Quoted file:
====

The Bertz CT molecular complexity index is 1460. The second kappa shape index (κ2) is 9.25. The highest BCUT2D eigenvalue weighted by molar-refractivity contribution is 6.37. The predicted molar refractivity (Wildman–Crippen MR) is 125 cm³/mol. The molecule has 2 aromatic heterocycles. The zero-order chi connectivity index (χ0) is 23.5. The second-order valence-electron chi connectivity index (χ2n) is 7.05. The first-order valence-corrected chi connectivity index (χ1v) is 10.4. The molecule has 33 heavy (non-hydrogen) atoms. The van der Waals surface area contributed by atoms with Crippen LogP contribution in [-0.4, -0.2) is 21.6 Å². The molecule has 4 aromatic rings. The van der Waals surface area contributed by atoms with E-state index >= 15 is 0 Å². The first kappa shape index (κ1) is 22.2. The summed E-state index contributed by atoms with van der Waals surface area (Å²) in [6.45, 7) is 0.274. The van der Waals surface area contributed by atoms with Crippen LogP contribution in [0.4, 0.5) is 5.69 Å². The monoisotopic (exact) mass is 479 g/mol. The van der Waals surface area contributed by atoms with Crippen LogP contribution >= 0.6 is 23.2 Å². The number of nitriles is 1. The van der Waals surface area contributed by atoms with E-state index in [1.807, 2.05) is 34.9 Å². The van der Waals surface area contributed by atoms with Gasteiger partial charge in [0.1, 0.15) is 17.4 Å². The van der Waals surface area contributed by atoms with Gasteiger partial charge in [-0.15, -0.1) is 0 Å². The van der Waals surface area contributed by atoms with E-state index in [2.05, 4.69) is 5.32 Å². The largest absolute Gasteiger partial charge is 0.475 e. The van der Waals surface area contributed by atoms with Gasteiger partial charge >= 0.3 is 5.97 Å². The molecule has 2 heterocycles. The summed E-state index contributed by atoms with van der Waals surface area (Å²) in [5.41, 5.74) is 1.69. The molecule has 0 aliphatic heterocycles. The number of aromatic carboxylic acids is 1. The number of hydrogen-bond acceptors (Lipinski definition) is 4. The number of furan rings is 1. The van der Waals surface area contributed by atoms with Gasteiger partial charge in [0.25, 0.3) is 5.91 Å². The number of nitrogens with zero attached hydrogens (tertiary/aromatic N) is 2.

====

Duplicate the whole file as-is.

The Bertz CT molecular complexity index is 1460. The second kappa shape index (κ2) is 9.25. The highest BCUT2D eigenvalue weighted by molar-refractivity contribution is 6.37. The predicted molar refractivity (Wildman–Crippen MR) is 125 cm³/mol. The molecule has 2 aromatic heterocycles. The zero-order chi connectivity index (χ0) is 23.5. The second-order valence-electron chi connectivity index (χ2n) is 7.05. The first-order valence-corrected chi connectivity index (χ1v) is 10.4. The molecule has 33 heavy (non-hydrogen) atoms. The van der Waals surface area contributed by atoms with Crippen LogP contribution in [-0.4, -0.2) is 21.6 Å². The molecule has 4 aromatic rings. The van der Waals surface area contributed by atoms with E-state index >= 15 is 0 Å². The first kappa shape index (κ1) is 22.2. The summed E-state index contributed by atoms with van der Waals surface area (Å²) in [6.45, 7) is 0.274. The van der Waals surface area contributed by atoms with Crippen LogP contribution in [0.4, 0.5) is 5.69 Å². The monoisotopic (exact) mass is 479 g/mol. The van der Waals surface area contributed by atoms with Crippen LogP contribution >= 0.6 is 23.2 Å². The number of nitriles is 1. The van der Waals surface area contributed by atoms with E-state index in [1.807, 2.05) is 34.9 Å². The van der Waals surface area contributed by atoms with Gasteiger partial charge in [0.1, 0.15) is 17.4 Å². The van der Waals surface area contributed by atoms with Gasteiger partial charge in [-0.15, -0.1) is 0 Å². The van der Waals surface area contributed by atoms with E-state index in [2.05, 4.69) is 5.32 Å². The largest absolute Gasteiger partial charge is 0.475 e. The van der Waals surface area contributed by atoms with Gasteiger partial charge >= 0.3 is 5.97 Å². The molecule has 2 heterocycles. The summed E-state index contributed by atoms with van der Waals surface area (Å²) in [5.41, 5.74) is 1.69. The molecule has 0 aliphatic heterocycles. The number of aromatic carboxylic acids is 1. The number of hydrogen-bond acceptors (Lipinski definition) is 4. The number of furan rings is 1. The van der Waals surface area contributed by atoms with Gasteiger partial charge in [0.25, 0.3) is 5.91 Å². The number of nitrogens with zero attached hydrogens (tertiary/aromatic N) is 2.